If you have an individual or a team who isn’t pulling their weight, it can have a ripple effect across your business. There’s resentment from those who are delivering on their responsibilities; low morale from teammates; and managers feeling under pressure to get the right results.
A lot of the time, poor performance can be addressed quickly with little fuss. It can be something as simple as re-educating or upskilling the individual so that they can perform at the level required.
That said, managing poor performance is an area that we as HR consultants regularly get involved with. Our monthly retainers give employers access to our team and their skills and experience so that we can assist with addressing the performance issue.
In this blog we highlight three common mistakes that can be made by employers when they have poor performers in their business.
1. Ignoring the poor performance
If you know there is a problem in the business, ignoring it won’t resolve it. If a person is under-performing and has been allowed to do so for some time, this could start to create a culture of poor performance throughout the organisation – it is highly infectious!
We understand that poor performance can be a difficult subject to broach, especially if you have a small team, but learning how to have effective conversations about performance is essential to building a successful business.
As soon as problems are identified, make the time to investigate them and have a performance review meeting with the person as soon as you can. Having a formal process that you follow each time will ensure you have a clear path to follow (and less likely to hesitate on that first conversation) and that you treat all employees the same way.
2. Setting targets that are vague and subjective
There is nothing more deflating to an under-performing employee than having targets set which are clearly unachievable, or worse, vague and left wide open to mis-interpretation. If both sides want to see an improvement in performance, then everyone needs to understand exactly what ‘good performance’ will look like and deliver.
If the individual is under a performance review, they need to be clear on what they need to achieve in order to be seen as improved, or at the right standard of performance. Using the SMART acronym to set goals (Specific, Measurable, Attainable, Relevant, Time-based) is a great tool to use to avoid creating vague goals. We cover how to use SMART goals in our 'Effective Appraisals' course running in December.
You may also want to consider what type of ‘scoring system’ you use to avoid a subjective interpretation of performance. For example, scoring on a scale of 1-5 can easily suffer from a lack of consistency when being applied by more than one manager. If you can be more descriptive about the type of performance a person at each level us giving, then a scoring system will become more effective.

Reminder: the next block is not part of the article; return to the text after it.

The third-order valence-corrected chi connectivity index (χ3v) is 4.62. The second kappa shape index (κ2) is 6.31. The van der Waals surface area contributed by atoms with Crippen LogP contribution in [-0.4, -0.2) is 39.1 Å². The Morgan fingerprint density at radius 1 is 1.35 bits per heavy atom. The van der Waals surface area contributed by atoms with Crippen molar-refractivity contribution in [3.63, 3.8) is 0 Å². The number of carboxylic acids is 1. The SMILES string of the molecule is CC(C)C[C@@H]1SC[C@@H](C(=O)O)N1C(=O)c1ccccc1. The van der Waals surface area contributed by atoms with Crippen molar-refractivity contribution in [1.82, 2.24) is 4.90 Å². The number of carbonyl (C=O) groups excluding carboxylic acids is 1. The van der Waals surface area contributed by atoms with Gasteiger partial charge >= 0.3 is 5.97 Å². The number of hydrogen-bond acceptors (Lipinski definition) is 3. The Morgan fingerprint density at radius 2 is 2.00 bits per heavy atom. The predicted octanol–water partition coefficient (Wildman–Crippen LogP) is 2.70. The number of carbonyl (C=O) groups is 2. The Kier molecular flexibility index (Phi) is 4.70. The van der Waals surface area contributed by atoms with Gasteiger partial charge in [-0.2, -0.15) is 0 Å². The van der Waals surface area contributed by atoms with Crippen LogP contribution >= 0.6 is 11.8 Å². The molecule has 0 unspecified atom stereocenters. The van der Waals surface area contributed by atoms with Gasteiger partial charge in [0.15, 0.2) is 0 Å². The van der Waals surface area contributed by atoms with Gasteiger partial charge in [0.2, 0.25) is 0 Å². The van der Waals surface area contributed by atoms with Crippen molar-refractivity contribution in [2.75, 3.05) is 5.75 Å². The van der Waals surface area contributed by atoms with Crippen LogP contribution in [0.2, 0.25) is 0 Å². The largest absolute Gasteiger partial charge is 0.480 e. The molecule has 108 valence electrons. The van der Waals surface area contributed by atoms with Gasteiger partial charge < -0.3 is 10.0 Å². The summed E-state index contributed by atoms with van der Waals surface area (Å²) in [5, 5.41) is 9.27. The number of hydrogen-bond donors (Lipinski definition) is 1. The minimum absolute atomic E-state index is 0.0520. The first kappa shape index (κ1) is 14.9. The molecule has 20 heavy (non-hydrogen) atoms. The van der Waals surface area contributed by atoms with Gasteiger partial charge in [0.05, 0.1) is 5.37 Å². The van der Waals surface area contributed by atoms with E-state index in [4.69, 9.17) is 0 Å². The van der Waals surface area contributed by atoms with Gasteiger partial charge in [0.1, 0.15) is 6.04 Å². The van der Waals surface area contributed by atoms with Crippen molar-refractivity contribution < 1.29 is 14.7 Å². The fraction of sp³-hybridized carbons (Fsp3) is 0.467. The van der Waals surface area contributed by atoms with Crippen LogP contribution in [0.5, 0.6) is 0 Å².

3. No follow up
It’s a significant waste of your time if you identify a performance problem, go through the effort of investing in the staff member to get them back on track, and then not evaluating if performance improved.
It sends mixed signals to your employees as a whole and that under-performing individual may be left demotivated if they feel they haven’t had the opportunity to prove their value back to you.
It may be that performance has improved, you can see it in the employees output and you feel a follow up meeting would be unnecessary. You might even be tempted to push back the follow up meeting to deal with something else, and then you never get around to rescheduling the meeting.
In the long-term this could be more damaging to your relationship with the employee. They could be left feeling that when they do work well, they aren’t on your radar.
Make sure you have a clearly defined process for reviewing performance and you’ll avoid missing this key step. A good team leader will give recognition to an individual or team for improved performance; there is nothing so motivational as a public statement of praise and the irony is that it costs nothing.
These are just three areas that if you get right, can help you manage poor performance in your organisation. Review processes don’t have to be huge, but having a process that all managers in the organisation follow will make sure poor performance is managed in a consistent manner.
Some business owners find that outsourcing this area of HR saves them time and ensures a consistent approach is applied. It’s part of our monthly retainer service which starts from a very cost-effective just £125 +VAT per month. Find all the benefits of our monthly retainer services here.
If the points in this blog raise concern, we also have a training course focused on Managing Performance coming up on Thursday 12 September. Full details of the course content and how to book are here.